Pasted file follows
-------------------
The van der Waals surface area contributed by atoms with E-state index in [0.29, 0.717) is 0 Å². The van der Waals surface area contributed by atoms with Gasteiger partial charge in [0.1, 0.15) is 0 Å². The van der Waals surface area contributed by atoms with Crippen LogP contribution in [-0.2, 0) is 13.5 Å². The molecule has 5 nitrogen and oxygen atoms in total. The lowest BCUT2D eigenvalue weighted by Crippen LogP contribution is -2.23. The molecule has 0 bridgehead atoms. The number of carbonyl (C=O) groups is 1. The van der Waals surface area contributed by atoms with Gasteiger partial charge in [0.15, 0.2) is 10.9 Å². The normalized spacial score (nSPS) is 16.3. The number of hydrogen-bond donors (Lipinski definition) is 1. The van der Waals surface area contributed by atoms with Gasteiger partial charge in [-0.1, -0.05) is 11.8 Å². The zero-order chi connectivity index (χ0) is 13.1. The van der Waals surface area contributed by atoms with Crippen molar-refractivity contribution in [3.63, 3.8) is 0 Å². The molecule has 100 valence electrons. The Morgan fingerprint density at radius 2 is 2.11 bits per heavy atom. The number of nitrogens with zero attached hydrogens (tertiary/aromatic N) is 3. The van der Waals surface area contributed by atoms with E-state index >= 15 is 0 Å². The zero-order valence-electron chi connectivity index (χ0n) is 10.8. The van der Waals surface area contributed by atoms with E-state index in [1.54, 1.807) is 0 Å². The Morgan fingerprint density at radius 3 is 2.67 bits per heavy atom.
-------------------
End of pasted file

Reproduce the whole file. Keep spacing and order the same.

The van der Waals surface area contributed by atoms with E-state index in [0.29, 0.717) is 0 Å². The van der Waals surface area contributed by atoms with Gasteiger partial charge in [0.1, 0.15) is 0 Å². The van der Waals surface area contributed by atoms with Crippen LogP contribution in [-0.2, 0) is 13.5 Å². The molecule has 5 nitrogen and oxygen atoms in total. The lowest BCUT2D eigenvalue weighted by Crippen LogP contribution is -2.23. The molecule has 0 bridgehead atoms. The number of carbonyl (C=O) groups is 1. The van der Waals surface area contributed by atoms with Gasteiger partial charge in [0.15, 0.2) is 10.9 Å². The normalized spacial score (nSPS) is 16.3. The number of hydrogen-bond donors (Lipinski definition) is 1. The van der Waals surface area contributed by atoms with Gasteiger partial charge in [-0.1, -0.05) is 11.8 Å². The zero-order chi connectivity index (χ0) is 13.1. The van der Waals surface area contributed by atoms with Crippen molar-refractivity contribution in [3.63, 3.8) is 0 Å². The molecule has 100 valence electrons. The Morgan fingerprint density at radius 2 is 2.11 bits per heavy atom. The number of nitrogens with zero attached hydrogens (tertiary/aromatic N) is 3. The van der Waals surface area contributed by atoms with E-state index >= 15 is 0 Å². The zero-order valence-electron chi connectivity index (χ0n) is 10.8. The van der Waals surface area contributed by atoms with E-state index in [1.54, 1.807) is 0 Å². The Morgan fingerprint density at radius 3 is 2.67 bits per heavy atom.